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Concussion in sport has been defined as a “complex pathophysiological process affecting the brain, induced by biomechanical factors.”1 The condition is characterised by “a graded set of clinical symptoms that may or may not involve loss of consciousness.”1
Casting the net wide
The current consensus definition provides a broad clinicopathological description of concussion. It encompasses the wide range of clinical presentations that result from traumatic forces transmitted to the brain. In its most literal interpretation, any post-traumatic symptom or sign fits the definition of concussion.2 Consequently, the current definition has high sensitivity, but lacks specificity. This issue has been highlighted in recent papers.3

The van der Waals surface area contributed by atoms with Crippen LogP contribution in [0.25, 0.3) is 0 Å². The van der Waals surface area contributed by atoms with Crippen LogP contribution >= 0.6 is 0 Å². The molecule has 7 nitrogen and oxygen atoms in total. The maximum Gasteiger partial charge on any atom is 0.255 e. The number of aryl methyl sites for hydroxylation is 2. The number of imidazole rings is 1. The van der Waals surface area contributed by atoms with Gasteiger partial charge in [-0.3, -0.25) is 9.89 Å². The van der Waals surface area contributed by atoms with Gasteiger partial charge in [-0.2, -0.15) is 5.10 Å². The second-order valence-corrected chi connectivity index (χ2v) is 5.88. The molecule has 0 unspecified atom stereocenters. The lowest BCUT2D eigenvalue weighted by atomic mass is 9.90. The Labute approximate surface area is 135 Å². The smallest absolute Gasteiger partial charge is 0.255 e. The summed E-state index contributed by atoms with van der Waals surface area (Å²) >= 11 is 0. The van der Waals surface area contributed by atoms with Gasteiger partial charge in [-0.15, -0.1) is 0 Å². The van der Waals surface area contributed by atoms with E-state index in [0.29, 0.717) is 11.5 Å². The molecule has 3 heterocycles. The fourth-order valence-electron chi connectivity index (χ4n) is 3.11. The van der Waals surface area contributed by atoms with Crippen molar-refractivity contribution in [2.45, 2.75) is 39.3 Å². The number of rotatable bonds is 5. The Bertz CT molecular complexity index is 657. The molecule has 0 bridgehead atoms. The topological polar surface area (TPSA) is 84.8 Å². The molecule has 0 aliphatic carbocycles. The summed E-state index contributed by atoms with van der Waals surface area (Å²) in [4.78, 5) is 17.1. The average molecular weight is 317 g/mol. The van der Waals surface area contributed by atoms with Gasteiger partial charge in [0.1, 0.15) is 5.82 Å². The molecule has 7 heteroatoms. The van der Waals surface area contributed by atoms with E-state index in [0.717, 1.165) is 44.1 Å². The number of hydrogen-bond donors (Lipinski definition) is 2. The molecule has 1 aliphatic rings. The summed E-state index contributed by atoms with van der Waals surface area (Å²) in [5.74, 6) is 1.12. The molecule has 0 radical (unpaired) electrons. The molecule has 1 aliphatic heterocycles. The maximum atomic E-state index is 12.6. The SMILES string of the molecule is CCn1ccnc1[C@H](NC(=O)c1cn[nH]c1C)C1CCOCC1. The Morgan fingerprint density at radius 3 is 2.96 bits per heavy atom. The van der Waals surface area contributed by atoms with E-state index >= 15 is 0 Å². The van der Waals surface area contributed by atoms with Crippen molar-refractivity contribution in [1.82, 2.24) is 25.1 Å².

The purpose of ‘casting a large net’ is to capture all possible concussions and manage these injuries conservatively. This position is driven by the lack of reliable and specific diagnostic markers, and concerns related to potential complications associated with concussion. Compounding this, risk factors for complications remain unclear and currently there are few prognostic factors to accurately predict outcomes following concussion.4
Athletes do not like sitting out
From the athletes’ perspective, a significant downside to the broad definition of concussion is the major time …
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